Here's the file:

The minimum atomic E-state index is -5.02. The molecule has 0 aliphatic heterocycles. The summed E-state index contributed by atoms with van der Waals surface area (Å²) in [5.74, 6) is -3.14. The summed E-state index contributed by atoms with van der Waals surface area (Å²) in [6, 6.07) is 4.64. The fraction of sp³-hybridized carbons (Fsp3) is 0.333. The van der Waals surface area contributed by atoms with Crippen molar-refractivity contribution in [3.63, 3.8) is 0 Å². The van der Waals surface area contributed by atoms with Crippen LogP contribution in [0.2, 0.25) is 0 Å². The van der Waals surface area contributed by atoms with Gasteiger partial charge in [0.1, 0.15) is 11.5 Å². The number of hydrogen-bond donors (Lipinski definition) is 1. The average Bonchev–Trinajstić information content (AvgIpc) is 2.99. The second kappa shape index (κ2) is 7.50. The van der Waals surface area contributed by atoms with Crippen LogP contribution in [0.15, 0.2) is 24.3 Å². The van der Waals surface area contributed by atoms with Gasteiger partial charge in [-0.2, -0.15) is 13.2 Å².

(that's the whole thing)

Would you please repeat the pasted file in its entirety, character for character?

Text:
The minimum atomic E-state index is -5.02. The molecule has 0 aliphatic heterocycles. The summed E-state index contributed by atoms with van der Waals surface area (Å²) in [5.74, 6) is -3.14. The summed E-state index contributed by atoms with van der Waals surface area (Å²) in [6, 6.07) is 4.64. The fraction of sp³-hybridized carbons (Fsp3) is 0.333. The van der Waals surface area contributed by atoms with Crippen molar-refractivity contribution in [3.63, 3.8) is 0 Å². The van der Waals surface area contributed by atoms with Crippen LogP contribution in [0.2, 0.25) is 0 Å². The van der Waals surface area contributed by atoms with Gasteiger partial charge in [0.1, 0.15) is 11.5 Å². The number of hydrogen-bond donors (Lipinski definition) is 1. The average Bonchev–Trinajstić information content (AvgIpc) is 2.99. The second kappa shape index (κ2) is 7.50. The van der Waals surface area contributed by atoms with Crippen LogP contribution in [0.15, 0.2) is 24.3 Å². The van der Waals surface area contributed by atoms with Gasteiger partial charge in [-0.2, -0.15) is 13.2 Å².